Architects & Engineers—U.S.

Posted by on November 15, 2011 under Architects & Engineers | Be the First to Comment

Architects and Engineers U.S.The soft market cycle for most coverages, including professional liability, may be on the verge of taking a pause. There has been additional deterioration in property & casualty (P&C) underwriting results, which were, up until this point, masked by prior year reserve releases.

The reserve releases for those prior years have now slowed while, at least through the third quarter of 2011, investment returns have remained low for major P&C insurers. These two items, coupled with significant catastrophe claims from tornadoes, floods, earthquakes, hurricanes, and tsunamis, have significantly impacted the financial performance of the global and the U.S. P&C markets.

Of the top 25 commercial lines insurers, most experienced some degree of deterioration in underwriting performance over the first three quarters of 2011, with many of those carriers reporting combined ratios of greater than 100, which means that they are paying out more money than they are taking in from premiums collected. Of interest, however, is that there continues to be surplus capacity in the insurance sector despite the downturn in investments and deteriorating underwriting results. Perhaps because investors are keeping their money in the insurance market due to a lack of viable investment opportunities in other sectors.

While there remains a still-competitive environment in the commercial lines sector, including professional liability, rate decreases of past years have slowed or stopped altogether except within the small- to mid-size professional liability market where there remain more than 50 underwriting companies competing for business. However, this past May, both ACE and Zurich advised that they would no longer be entertaining new business from firms with less than $5 million in architectural or engineering professional fee revenue. Overall rates in the professional liability sector have begun to strongly trend upward outside of the small- and mid-size sector, and accounts with significant claims are seeing sizeable increases in rate.

Within the large account segment for A&E professional liability, there are roughly 30 viable competitors on a global basis. These include:

  • ACE
  • ACE Global 219
  • Alterra
  • Amlin
  • Antares
  • Arch
  • Argo
  • Aspen


  • AWAC
  • Axis
  • Beazley
  • Berkshire Hathaway
  • Brit
  • Catlin
  • Chartis (Global CAT Excess)
  • Chartis (Lexington)


  • Endurance
  • Faraday
  • Hannover Re
  • Hiscox
  • Ironshore
  • Iron-Starr
  • Liberty International
  • Munich Re


  • QBE
  • Ren Re
  • Scor
  • Swiss Re
  • WR Berkley
  • XL
  • Zurich


Approximately six of the above markets are active “lead” underwriters that will undertake the primary layer of an international program. The others prefer to act as “following” markets that will provide capacity above varying attachment points.

Again, rates in this segment appear to have stabilized, if they are not on the upswing. Underwriters in all segments are asking more questions with respect to A&E firms’ quality control, client selection, project selection, and geographic focus along with the customary questions regarding a firm’s focus on its core disciplines and remaining within contractual norms relative to levels of risk assumed.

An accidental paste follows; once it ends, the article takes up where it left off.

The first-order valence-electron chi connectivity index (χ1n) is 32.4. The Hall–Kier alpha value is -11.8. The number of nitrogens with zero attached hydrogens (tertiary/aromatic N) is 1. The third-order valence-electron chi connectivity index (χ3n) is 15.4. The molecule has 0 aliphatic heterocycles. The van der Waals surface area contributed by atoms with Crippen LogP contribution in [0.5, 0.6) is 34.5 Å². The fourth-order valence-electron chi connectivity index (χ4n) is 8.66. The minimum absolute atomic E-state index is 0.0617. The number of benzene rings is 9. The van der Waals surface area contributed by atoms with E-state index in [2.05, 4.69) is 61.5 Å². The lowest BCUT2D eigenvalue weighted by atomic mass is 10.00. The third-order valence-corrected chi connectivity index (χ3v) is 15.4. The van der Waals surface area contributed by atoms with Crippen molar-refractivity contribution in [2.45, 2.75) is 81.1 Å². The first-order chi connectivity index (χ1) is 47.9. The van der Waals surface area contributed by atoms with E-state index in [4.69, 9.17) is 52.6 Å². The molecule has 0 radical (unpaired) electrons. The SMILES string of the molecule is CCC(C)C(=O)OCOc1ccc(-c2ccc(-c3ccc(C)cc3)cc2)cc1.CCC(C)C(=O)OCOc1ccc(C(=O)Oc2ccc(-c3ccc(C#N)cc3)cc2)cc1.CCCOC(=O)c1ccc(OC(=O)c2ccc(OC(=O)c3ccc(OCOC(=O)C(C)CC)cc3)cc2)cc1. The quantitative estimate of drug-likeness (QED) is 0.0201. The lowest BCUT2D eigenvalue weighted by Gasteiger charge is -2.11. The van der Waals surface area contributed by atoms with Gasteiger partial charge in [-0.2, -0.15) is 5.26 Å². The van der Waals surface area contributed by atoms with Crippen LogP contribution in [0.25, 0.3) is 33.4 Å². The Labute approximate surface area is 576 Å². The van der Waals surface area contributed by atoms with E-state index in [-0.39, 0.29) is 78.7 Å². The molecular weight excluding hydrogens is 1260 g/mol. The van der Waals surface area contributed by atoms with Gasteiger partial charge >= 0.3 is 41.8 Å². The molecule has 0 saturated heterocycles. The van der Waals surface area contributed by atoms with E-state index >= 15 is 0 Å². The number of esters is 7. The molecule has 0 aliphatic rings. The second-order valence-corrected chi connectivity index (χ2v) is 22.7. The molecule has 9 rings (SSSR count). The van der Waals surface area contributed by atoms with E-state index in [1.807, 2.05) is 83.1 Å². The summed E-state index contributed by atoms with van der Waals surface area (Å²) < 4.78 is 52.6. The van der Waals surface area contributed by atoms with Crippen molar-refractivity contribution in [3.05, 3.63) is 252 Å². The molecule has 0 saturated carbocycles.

Discussions with a number of underwriters in the A&E professional liability marketplace indicate that there appears to be an unprecedented number of large (in excess of $10 million) A&E losses, both under annual practice programs and project-specific placements working their way through the marketplace. As these losses move toward closure, one can only assume that there will be additional stress placed on rate increases, capacity restrictions, tightened terms and conditions, and perhaps, certain underwriters exiting the market altogether.

Project-specific professional liability for architects and engineers remains a product that continues to experience very restrictive terms and conditions along with very strong pricing from the carrier’s perspective. There remains a very limited market appetite for firms requiring such coverage, and premiums and deductibles remain much higher than in other sectors. Out of the many carriers that underwrite architects and engineers professional liability, there remain but a handful that will entertain project-specific placements. It should be noted that project-specific professional liability for architects and engineers remains quite competitive for projects outside of the United States, and there are more participants in that market segment. If you are an architect or engineer considering work outside the United States, it is imperative that you seek out professional advice on meeting any “in country” insurance requirements that may exist.

As always, controlling losses through solid risk management, maintaining and broadening market relationships, and having a solid broker partner to help you communicate your firm’s philosophy and ability to the marketplace remain the keys to obtaining the most competitive program available, and we are committed to delivering that result for you.


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Thomas Miller

Thomas Miller
Senior Vice President Unit Manager Chicago, IL

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